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Ask Ellie: Wife needs love and support on perimenopause journey

Dear Ellie: My wife, at 46, is a gorgeous woman. She was beautiful when we first met. Now, her athletic teenage years plus the many body-movement classes, yoga groups, etc. have made her fit and strong.
Advice columnist Ellie

Advice columnist EllieDear Ellie: My wife, at 46, is a gorgeous woman. She was beautiful when we first met. Now, her athletic teenage years plus the many body-movement classes, yoga groups, etc. have made her fit and strong. She walks with purpose, and smiles with an inner glow.

But she’s aching inside. The process of perimenopause toward full menopause and the final end of her periods, has upset her hormone system with force and confusion.

She’s not eligible for hormone replacement therapy due to family genetics. She’s tried black cohosh, an herbal remedy that’s helped a girlfriend, but it seriously upset her stomach.

She’s still the confident, extremely capable woman I love, but I fear she’s losing the inner glow of feeling healthy and in charge of herself. Now, there are doctors’ visits, blood tests, endless conversations with friends “who’ve been through it,” plus hours of research on medical sites.

I support her fully as she goes through this process/ordeal. I listen when she wants to talk about it, but don’t raise the topic myself. I try to give her love — hugs, kisses, a massage when needed… but I accept that this isn’t the time to raise the topic of sex. It’s not happening. We remain close. I’m committed to her.

Do you and your readers have any advice for my wife and me?

It’s About Love, not Sex.

Your understanding of all that your wife’s experiencing and your empathy for her, are the support she needs most now.

Unfortunately, many partners don’t “get it” that this major change in a woman’s life can create symptoms very difficult to handle.

As I wrote in a previous column (March 9, 2020), Menopause refers to when a woman stops having her period (for at least 12 months) often following a peri-menopausal phase of having had symptoms such as night sweats, and mood swings.

Some symptoms and side effects of actual menopause include decreased sex drive and sexual desire, depression, difficulty sleeping, and weight gain. This can be a very trying transition for many women!

Decreased estrogen levels can result in reduced blood flow to the vagina, which can cause the tissues to become thinner. If this happens, the area becomes less sensitive to sexual stimulation. This also affects vaginal lubrication and overall arousal.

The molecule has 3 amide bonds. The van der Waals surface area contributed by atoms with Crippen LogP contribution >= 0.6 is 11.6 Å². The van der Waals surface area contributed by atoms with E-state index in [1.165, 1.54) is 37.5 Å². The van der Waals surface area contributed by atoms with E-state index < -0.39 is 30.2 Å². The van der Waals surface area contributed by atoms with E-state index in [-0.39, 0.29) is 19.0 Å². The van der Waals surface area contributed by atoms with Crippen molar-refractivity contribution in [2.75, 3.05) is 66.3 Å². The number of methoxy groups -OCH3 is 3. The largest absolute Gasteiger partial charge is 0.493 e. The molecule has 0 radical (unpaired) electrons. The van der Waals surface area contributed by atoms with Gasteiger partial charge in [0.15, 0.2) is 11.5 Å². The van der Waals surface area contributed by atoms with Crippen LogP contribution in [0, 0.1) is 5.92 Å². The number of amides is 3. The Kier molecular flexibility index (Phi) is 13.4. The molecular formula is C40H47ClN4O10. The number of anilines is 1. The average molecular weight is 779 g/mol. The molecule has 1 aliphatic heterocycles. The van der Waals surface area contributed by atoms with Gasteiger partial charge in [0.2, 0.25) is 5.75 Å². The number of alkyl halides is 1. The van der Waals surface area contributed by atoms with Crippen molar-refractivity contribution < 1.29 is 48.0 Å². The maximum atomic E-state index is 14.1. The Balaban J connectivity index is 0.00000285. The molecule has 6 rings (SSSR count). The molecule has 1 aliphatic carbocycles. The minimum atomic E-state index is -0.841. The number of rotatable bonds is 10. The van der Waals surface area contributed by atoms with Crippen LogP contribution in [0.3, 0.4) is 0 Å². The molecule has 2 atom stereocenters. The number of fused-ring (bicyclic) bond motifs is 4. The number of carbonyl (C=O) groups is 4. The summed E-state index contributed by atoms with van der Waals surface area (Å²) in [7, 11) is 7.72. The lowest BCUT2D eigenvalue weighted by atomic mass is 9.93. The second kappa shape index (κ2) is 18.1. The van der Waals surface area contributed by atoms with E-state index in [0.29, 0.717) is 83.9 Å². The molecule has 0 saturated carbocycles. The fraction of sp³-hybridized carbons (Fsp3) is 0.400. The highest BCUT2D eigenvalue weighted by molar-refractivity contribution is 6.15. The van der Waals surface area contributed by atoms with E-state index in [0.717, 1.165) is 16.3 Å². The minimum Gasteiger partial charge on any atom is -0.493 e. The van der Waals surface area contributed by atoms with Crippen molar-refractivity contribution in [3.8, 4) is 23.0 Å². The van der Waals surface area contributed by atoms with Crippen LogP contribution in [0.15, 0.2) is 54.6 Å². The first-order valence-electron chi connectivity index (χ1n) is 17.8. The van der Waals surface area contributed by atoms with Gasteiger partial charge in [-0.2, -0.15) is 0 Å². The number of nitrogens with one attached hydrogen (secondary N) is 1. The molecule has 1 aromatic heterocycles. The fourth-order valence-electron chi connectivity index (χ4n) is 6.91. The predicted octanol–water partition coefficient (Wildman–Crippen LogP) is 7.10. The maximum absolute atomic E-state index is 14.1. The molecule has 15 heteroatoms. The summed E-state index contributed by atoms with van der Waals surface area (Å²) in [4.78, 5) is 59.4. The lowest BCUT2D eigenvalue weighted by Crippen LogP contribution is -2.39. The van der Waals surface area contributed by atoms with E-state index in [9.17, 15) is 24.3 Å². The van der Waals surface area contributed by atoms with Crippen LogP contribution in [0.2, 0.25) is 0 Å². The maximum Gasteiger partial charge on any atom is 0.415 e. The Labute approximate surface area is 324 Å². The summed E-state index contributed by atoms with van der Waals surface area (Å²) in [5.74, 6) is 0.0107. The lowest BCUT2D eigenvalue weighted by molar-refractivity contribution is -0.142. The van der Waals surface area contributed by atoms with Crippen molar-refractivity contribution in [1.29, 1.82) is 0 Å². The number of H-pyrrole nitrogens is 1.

A woman may not enjoy sex as much and may have difficulty achieving an orgasm. Sex can not only become uncomfortable, but also painful. Lubricants such as Replens, available at a drug store, and using different sexual positions, can sometimes help.

Keep an open dialogue with your wife about what she’s experiencing. It’s a fact of nature that’s affecting her libido, not a loss of love for you.

Kissing, caressing, and other nonsexual acts of intimacy can actually help boost a person’s sex drive during menopause. These sincere pleasuring efforts can maintain physical intimacy when possible.

Feedback regarding the woman’s letter about her fiancé who looks at pornography daily and wants her to engage in sexual practices she rejects (Aug. 27):

Reader: “Please encourage the woman to contact S-Anon is a 12-step program that provides support for family/friends of sex addicts. Its goal is to help those who are affected by the sexual behaviour of another person.

“Lusting and watching porn are sexually addictive behaviours which affect families greatly. “

A Grateful S-Anon member

Ellie: The initial letter-writer wrote, “… he’s almost cheating when he goes on porn sites for hours when we could be having romantic sex. Instead, he’s watching strangers and finding that exciting.”

Feedback regarding the man, 88, who watches porn all day, upsetting his wife (Aug. 31):

“You didn’t help her understand her husband better. Clearly this man knows it hurts his wife if he shuts it off when she comes in the room. I’m sure she has likely felt betrayed by this for a long time.

“While physical intimacy isn’t always a priority as our bodies are less agile, the heart still craves other types of intimacy in a marriage.

“I know I appreciate it and feel seen and heard when my husband puts down his device to be present with me.

“Advising her to just ignore his porn interest seems to further invalidate her feelings. Perhaps it may be helpful for this woman to ask her husband to restrict his iPad use to spend time with his wife so she still feels wanted and loved.”

Wife of a Porn Addict

Ellie’s tip of the day

Supporting a wife’s menopause experience signals your love.

Send relationship questions to